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You like the kind of life you’ve got here?” I asked her. “You like the people you live with?”

She looked away, bent to pick up the pillows. “I think we are in rats’ alley,” she said almost inaudibly, “where the dead men lost their bones.

I seem to be reading groups of books with connected themes without realizing it. First it was hardboiled detectives, then novels with self-destructive protagonists, and now it’s novels with Robert McGinnis covers. Anyways. John Farris is the greatest thriller writer you’ve never heard of, with several pages of accolades—and choice cover blurbs—from respectable sources of all types. With that high pedigree, I wasn’t sure how this book will fare: Farris got his start writing hardboiled thrillers under a pseudonym while he was just an eighteen-nineteen year old kid, decades before his breakout success, The Fury. Hard Case Crime dug up one of them, Baby Moll, to reprint, slapped on a Robert McGinnis cover, and here it ends up reviewed.

HCC 046 – 2008 – Robert McGinnis. My opinion of the new McGinnis covers have ranged from “it’s okay” to “it does nothing for me;” I’m glad to see I’m not alone in disliking this one.

Peter Mallory used to be in the Syndicate, working for Macy Barr, the man who pulled him out of a bottle and gave him a new lease on life. But he walked out years ago, looking for a clean, easy, violence-free life. He found that life, along with a beautiful daughter of a high-society family. But after all these years, ties to the Mob are hard to sever. Barr’s in deep trouble: someone’s been killing off his old guard compatriots, and mailing him newspaper clippings of a crime he committed decades ago. And now Pete is dragged back in for one last job, to investigate and hopefully save the man he owes a life debt. It’ll take wits and cunning to survive—much less stay faithful to his fiancee.

The steamy, exotic Florida setting belies its cast and stage: Barr’s iron-fisted grip has deteriorated, leaving him a washed out would-be hood. His island mansion is home to a handful of hired guns, his younger brother, and a book-keeper and his wife. Oh, and Barr’s adopted Cuban daughter, the niece of one of Barr’s now-deceased old hands, and her caretaker. Barr’s intake is slipping; a competitor, Stan Maxine, has been edging in on his territory for years now, and is about to make some final push. In this tropical locale, in an expansive villa loaded with money and cars, Macy Barr’s criminal empire is in its death throes.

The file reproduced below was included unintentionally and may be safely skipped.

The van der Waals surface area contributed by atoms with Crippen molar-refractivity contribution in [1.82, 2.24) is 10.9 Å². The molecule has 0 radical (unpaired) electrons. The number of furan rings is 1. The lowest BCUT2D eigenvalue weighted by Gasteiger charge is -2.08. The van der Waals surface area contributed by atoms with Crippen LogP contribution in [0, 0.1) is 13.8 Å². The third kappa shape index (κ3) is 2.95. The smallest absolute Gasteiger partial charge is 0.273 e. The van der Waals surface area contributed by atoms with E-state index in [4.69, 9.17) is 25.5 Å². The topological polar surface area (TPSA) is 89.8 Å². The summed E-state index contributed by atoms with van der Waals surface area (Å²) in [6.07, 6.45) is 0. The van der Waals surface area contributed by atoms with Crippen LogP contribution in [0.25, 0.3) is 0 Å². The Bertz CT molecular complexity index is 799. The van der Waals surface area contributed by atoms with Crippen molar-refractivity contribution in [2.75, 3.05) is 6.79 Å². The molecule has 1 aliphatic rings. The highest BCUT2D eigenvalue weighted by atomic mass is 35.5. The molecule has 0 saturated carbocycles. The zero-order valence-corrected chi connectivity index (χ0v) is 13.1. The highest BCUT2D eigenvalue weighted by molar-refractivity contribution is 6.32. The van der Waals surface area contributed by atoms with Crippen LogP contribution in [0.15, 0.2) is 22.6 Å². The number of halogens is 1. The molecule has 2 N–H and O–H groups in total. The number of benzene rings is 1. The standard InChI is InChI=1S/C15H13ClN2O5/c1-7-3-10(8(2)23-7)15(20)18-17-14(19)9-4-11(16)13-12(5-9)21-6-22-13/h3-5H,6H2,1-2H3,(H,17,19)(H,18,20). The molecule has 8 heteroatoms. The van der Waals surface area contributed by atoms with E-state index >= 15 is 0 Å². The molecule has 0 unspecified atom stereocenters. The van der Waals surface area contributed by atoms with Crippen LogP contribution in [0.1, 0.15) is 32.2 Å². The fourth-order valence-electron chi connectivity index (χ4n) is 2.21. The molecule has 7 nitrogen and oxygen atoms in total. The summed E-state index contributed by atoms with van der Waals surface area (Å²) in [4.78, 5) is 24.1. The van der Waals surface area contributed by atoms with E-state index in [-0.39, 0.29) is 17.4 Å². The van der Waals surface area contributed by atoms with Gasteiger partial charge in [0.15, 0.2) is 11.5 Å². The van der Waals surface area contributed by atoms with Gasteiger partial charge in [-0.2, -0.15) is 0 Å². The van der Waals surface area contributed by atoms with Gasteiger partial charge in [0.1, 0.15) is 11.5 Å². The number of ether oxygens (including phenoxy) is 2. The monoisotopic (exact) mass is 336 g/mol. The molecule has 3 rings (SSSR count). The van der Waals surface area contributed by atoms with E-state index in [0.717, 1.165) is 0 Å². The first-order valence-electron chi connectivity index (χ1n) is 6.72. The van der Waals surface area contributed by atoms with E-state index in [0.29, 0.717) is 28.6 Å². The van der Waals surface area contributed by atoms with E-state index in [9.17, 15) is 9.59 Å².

Mallory’s investigation into the past, and poking around to discover Barr’s lack of control in the town next door, often takes second-stage to the ongoing drama within the house. The cast of characters all have their own problems: aging hoods, the bookkeeper’s terrified wife, the terrified little girl and her flirty caretaker. Several wheels revolve within these walls, where everyone has their own agenda; plots and romantic intrigues criss-cross to make a dangerous web for Pete. The love-triangles, trysts, and loose wives are a strain on Pete—it’s interesting to see, for once, a hardboiled protagonist who must struggle not to have sex, thinking often his his fiancee. That’s a tough order, especially after Stan Maxine’s hot young wife appears.

I’ve never read John Farris before, and reading the back cover blurbs got me interested—quotes hyping his thriller prowess, by the likes of Dean Koontz, Peter Benchley, and Stephen King. His prose flows smooth and fast, making the book a joy to read. Mallory is a likeable protagonist, thanks in no small part to the first-person point-of-view and characterization, though most of the other characters are wafer-thin. Best of all, the pacing of the plot is fine-tuned, setting up aspersions, subplots, and red herrings every few chapters. Despite those strengths, I can’t say I got a strong thriller feel from the novel; the last few chapters went by with the blazing, explosive accuracy you’d expect, but the first three-quarters of the novel were slow-burn investigation.

Of course, Farris wrote this book when he was 18 or 19; not quite the hardboiled, experienced veteran his “Steve Brackeen” byline might lead you to believe. I’m still impressed by authors who put out works like this before they’re even out of college; it explains some of the book’s failings—imitation is the sincerest form of flattery, and young writers often start out with imitation.

And the book does have some failings. With the exception of Pete and Macy Barr, all the characters are two-dimensional cardboard cutouts; they have some interesting backgrounds and motivations, but not a lot of character. I think most of the book’s problems come from its brevity; brevity might not be the right word, since the pacing is fine and the plot hits developments at all the right points, building to an explosive, guns-blazing finale. But it feels underdeveloped, with some plot holes demanding questions that are never answered.

Crest Books #206 – 1958 – Baryé Phillips. Not very striking, but I still prefer it to the McGinnis.

If this Baby Moll sounds familiar at all, it’s because it doesn’t do anything you haven’t seen before. Unless it’s your second or third crime novel, not much is going to surprise you. It’s very well-written, a fast read with a compelling finale, so it’s a great way to spend a rainy Sunday. But its more-of-the-same, vanilla vibe doesn’t mix well with its thin characters and a plot that leaves a few holes in its wake. The pacing is a joy, and the plot development is smooth, but it feels like something’s missing—at the least, answers to plug the few plot holes would have been nice. Those minor complaints don’t overshadow its pleasant prose, great plotting, and explosive final chapters; it’s still a great read. After finishing Baby Moll, I have many great feelings about it; the book has problems, but is still enjoyable.

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